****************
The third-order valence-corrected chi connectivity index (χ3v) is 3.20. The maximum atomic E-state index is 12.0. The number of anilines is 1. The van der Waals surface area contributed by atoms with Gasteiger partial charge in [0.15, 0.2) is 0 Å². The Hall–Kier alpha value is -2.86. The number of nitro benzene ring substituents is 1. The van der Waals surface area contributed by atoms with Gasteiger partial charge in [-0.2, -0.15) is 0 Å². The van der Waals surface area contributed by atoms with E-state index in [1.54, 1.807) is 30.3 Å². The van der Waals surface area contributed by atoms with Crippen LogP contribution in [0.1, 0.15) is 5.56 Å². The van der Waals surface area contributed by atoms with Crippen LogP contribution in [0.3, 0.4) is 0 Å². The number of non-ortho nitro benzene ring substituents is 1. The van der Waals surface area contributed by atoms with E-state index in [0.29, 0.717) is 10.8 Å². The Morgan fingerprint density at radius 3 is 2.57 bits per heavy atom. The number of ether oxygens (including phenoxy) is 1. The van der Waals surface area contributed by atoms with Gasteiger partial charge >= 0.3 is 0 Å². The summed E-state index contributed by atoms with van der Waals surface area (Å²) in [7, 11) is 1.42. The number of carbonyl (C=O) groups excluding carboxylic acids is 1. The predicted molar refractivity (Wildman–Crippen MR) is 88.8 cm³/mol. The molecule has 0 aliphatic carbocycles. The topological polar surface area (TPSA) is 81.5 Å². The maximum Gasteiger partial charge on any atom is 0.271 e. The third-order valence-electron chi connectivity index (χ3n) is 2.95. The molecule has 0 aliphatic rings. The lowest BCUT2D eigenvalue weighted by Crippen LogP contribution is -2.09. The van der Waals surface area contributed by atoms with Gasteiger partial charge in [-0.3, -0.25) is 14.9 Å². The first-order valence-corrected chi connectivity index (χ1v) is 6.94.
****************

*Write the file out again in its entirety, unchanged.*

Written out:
The third-order valence-corrected chi connectivity index (χ3v) is 3.20. The maximum atomic E-state index is 12.0. The number of anilines is 1. The van der Waals surface area contributed by atoms with Gasteiger partial charge in [0.15, 0.2) is 0 Å². The Hall–Kier alpha value is -2.86. The number of nitro benzene ring substituents is 1. The van der Waals surface area contributed by atoms with Gasteiger partial charge in [-0.2, -0.15) is 0 Å². The van der Waals surface area contributed by atoms with E-state index in [1.54, 1.807) is 30.3 Å². The van der Waals surface area contributed by atoms with Crippen LogP contribution in [0.1, 0.15) is 5.56 Å². The van der Waals surface area contributed by atoms with Crippen LogP contribution in [0.3, 0.4) is 0 Å². The number of non-ortho nitro benzene ring substituents is 1. The van der Waals surface area contributed by atoms with E-state index in [0.29, 0.717) is 10.8 Å². The Morgan fingerprint density at radius 3 is 2.57 bits per heavy atom. The number of ether oxygens (including phenoxy) is 1. The van der Waals surface area contributed by atoms with Gasteiger partial charge >= 0.3 is 0 Å². The summed E-state index contributed by atoms with van der Waals surface area (Å²) in [7, 11) is 1.42. The number of carbonyl (C=O) groups excluding carboxylic acids is 1. The predicted molar refractivity (Wildman–Crippen MR) is 88.8 cm³/mol. The molecule has 0 aliphatic carbocycles. The topological polar surface area (TPSA) is 81.5 Å². The maximum Gasteiger partial charge on any atom is 0.271 e. The third-order valence-electron chi connectivity index (χ3n) is 2.95. The molecule has 0 aliphatic rings. The lowest BCUT2D eigenvalue weighted by Crippen LogP contribution is -2.09. The van der Waals surface area contributed by atoms with Gasteiger partial charge in [-0.3, -0.25) is 14.9 Å². The first-order valence-corrected chi connectivity index (χ1v) is 6.94.